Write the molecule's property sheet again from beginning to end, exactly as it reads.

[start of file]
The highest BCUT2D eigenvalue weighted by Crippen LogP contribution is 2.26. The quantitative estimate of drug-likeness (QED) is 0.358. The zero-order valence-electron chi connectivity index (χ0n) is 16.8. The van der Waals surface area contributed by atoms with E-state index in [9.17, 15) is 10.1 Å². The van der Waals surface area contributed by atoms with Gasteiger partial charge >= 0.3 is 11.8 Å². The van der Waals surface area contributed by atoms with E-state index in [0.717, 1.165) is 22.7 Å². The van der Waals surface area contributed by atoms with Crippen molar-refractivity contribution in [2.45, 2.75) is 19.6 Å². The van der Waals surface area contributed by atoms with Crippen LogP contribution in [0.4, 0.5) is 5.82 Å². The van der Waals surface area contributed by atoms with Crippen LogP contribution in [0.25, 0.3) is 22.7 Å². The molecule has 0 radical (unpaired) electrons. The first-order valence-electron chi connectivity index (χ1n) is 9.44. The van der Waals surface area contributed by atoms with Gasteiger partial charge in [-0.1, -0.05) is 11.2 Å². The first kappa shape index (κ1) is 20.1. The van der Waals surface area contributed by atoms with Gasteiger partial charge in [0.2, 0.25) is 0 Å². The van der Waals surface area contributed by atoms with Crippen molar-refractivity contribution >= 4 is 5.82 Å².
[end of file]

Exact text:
The highest BCUT2D eigenvalue weighted by Crippen LogP contribution is 2.26. The quantitative estimate of drug-likeness (QED) is 0.358. The zero-order valence-electron chi connectivity index (χ0n) is 16.8. The van der Waals surface area contributed by atoms with E-state index in [9.17, 15) is 10.1 Å². The van der Waals surface area contributed by atoms with Gasteiger partial charge >= 0.3 is 11.8 Å². The van der Waals surface area contributed by atoms with E-state index in [0.717, 1.165) is 22.7 Å². The van der Waals surface area contributed by atoms with Crippen molar-refractivity contribution in [2.45, 2.75) is 19.6 Å². The van der Waals surface area contributed by atoms with Crippen LogP contribution in [0.4, 0.5) is 5.82 Å². The van der Waals surface area contributed by atoms with Crippen LogP contribution in [0.25, 0.3) is 22.7 Å². The molecule has 0 radical (unpaired) electrons. The first-order valence-electron chi connectivity index (χ1n) is 9.44. The van der Waals surface area contributed by atoms with Gasteiger partial charge in [-0.1, -0.05) is 11.2 Å². The first kappa shape index (κ1) is 20.1. The van der Waals surface area contributed by atoms with Gasteiger partial charge in [0.2, 0.25) is 0 Å². The van der Waals surface area contributed by atoms with Crippen molar-refractivity contribution >= 4 is 5.82 Å².